MY QI IS STAGNANT
Let’s start with the basics.
What is Qi?
In Traditional Chinese Medicine (TCM), Qi is the life force or vital energy that runs throughout everything. Basically, Qi is energy, and it’s in everything from your computer to your blood. To stay healthy and happy, you need Qi to flow strongly throughout your body, delivering energy to every organ and muscle.
What is Qi Stagnation?
When your Qi becomes blocked or slows down, we call this Qi stagnation. This can cause slow blood flow, leading to lots of health issues. In TCM, most imbalances in the body and mind are related to stagnant Qi in one way or another.
Symptoms of Qi Stagnation
Some of the signs of Qi stagnation are:
- Mood swings
- Feelings of anger
- Pain or discomfort in the abdomen
- No appetite
- Extreme PMS symptoms
However, your exact symptoms depend on where the root of your stagnation is.
What Causes Qi Deficiency?
In TCM, all parts of our body and mind are connected, so an imbalance in one place can affect a completely different system or organ!
There are a few things that can cause Qi stagnation. One is using too much Qi in your everyday routine. If you’re a workaholic who can’t seem to slow down and rest, you’re probably using up a lot of Qi on a daily basis. If you work too much and don’t take enough time to chill, you become burned out–and so does your Qi!
It’s also possible that traumatic life events and overthinking can stagnate Qi. This might be because the Liver manages stress, so stressful events can cause problems in that organ which helps to regulate Qi.
Types of Qi Stagnation and How To Treat Them
Qi flows throughout everything in your body, from your toes to the top of your head. But the Liver, Spleen, Stomach, and Lungs are the organs that are most involved with moving your Qi throughout your body. That means they’re also the organs most likely to cause big problems when they’re stagnant.
Here’s some more info on how Qi stagnation shows up in different organ systems, and how to help get things flowing again.
Liver Qi Stagnation
In TCM, your Liver is an important organ because it helps to move Qi throughout your entire body. And because it’s also related to stress and emotions, your Liver Qi can stagnate if you’re dealing with a lot of emotional and mental problems. Overthinking, anxiety, and stress can all cause liver Qi stagnation, but physical trauma (like an injury or surgery) can have an effect too.
Some signs of Liver Qi stagnation are:
- Moodiness or mood swings
- Irregular periods
- Intense PMS symptoms
- Red tongue
To reinvigorate your liver Qi, try adding onions, turmeric, basil and bay leaf to your daily menu. You could also work out more, meditate, or simply spend some time in nature.
Lung Qi Stagnation
In TCM, your lung Qi is in charge of your immune system. That means if you’ve been sick recently, it’s likely your Lung Qi is stagnant or struggling.
There are the signs of stagnant lung Qi:
- Coughing, especially after physical exertion
- Shortness of breath
- Weak or quiet voice
- Feeling the need to clear your throat often
- Sweating without reason
- Runny nose
- Pale skin
- Pale tongue
- Chest tightness
To get your lung Qi flowing again, try adding in Ginger to your diet. You can use it to cook, take it in a supplement, or have it as a tea. You can also try to take short walks to build up your lLung strength, as long as it’s not too cold outside–the cold and the damp is bad for lLng Qi.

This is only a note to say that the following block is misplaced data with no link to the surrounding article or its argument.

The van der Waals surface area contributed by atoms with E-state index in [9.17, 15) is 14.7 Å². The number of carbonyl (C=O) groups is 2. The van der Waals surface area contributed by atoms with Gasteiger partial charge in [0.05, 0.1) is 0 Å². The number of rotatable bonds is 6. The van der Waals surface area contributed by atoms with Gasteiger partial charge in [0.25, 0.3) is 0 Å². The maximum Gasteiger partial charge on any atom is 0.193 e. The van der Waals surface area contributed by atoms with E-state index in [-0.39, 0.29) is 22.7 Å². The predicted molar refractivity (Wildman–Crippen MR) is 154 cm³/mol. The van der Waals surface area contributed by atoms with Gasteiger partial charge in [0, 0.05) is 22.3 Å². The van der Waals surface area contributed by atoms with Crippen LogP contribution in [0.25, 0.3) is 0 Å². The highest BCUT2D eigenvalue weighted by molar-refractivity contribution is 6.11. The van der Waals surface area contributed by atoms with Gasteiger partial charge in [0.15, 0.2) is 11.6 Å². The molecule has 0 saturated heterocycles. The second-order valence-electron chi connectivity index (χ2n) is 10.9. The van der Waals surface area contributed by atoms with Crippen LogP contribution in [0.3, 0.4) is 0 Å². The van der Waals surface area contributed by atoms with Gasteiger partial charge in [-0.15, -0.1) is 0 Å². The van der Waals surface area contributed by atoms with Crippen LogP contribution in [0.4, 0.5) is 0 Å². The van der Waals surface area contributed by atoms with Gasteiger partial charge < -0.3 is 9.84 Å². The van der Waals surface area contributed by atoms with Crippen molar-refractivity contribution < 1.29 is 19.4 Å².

Spleen Qi Stagnation
Western medicine understands the Spleen as a rather unimportant organ that filters blood and helps our immune system, but ultimately, we can (literally) live without it.
But according to TCM practitioners, the Spleen is related to the pancreas and is key for digestion. It takes all the Qi out of foods we eat and helps send it throughout our bodies. If your TCM practitioner thinks you have a Qi deficiency, they’ll probably try and treat your spleen first.
Because of its role in the digestive system, when Spleen Qi is stagnant, you’ll notice some gastrointestinal issues like:
- No appetite
- Difficulty waking up
- Struggling to focus
Spleen Qi stagnation can also cause Liver stagnation, so it’s very important to stay on top of your Spleen health.
Stomach Qi Stagnation
When was the last time you sat down for a meal and took your time to enjoy it without any other distractions? If you can’t remember, you probably either have stomach Qi stagnation or will eventually. Easting on the go, or eating when you’re distracted, stressed, or worried can cause your stomach Qi to be sluggish.
If you notice any of these signs, you might have stagnant stomach Qi:
- Swelling or bloating in your upper stomach
- Nausea and vomiting
- Redness on the sides of your tongue
To undo your stomach Qi stagnation, try eating more mindfully. Don’t eat on the go or when you’re worried, stressed, or angry. Tension and strong emotions while dining can cause this stagnation, so take a few minutes to meditate or center yourself before a meal.
It’s also a good idea to lower your coffee intake and eat dinner early in the evening. You can snack before bed, but it’s best to avoid big meals or heavy snacks before you hit the pillow.
If you don’t take care of this problem, you might develop problems with your spleen and blood.
Have you noticed that you’re feeling sluggish, foggy, or irritable lately? It’s highly possible that your Qi is stagnant somewhere in your body. Hopefully this guide will help you learn more about where you might be having troubles, but double-check your self-diagnoses with your TCM practitioner. They can help guide you in the right direction for treatment!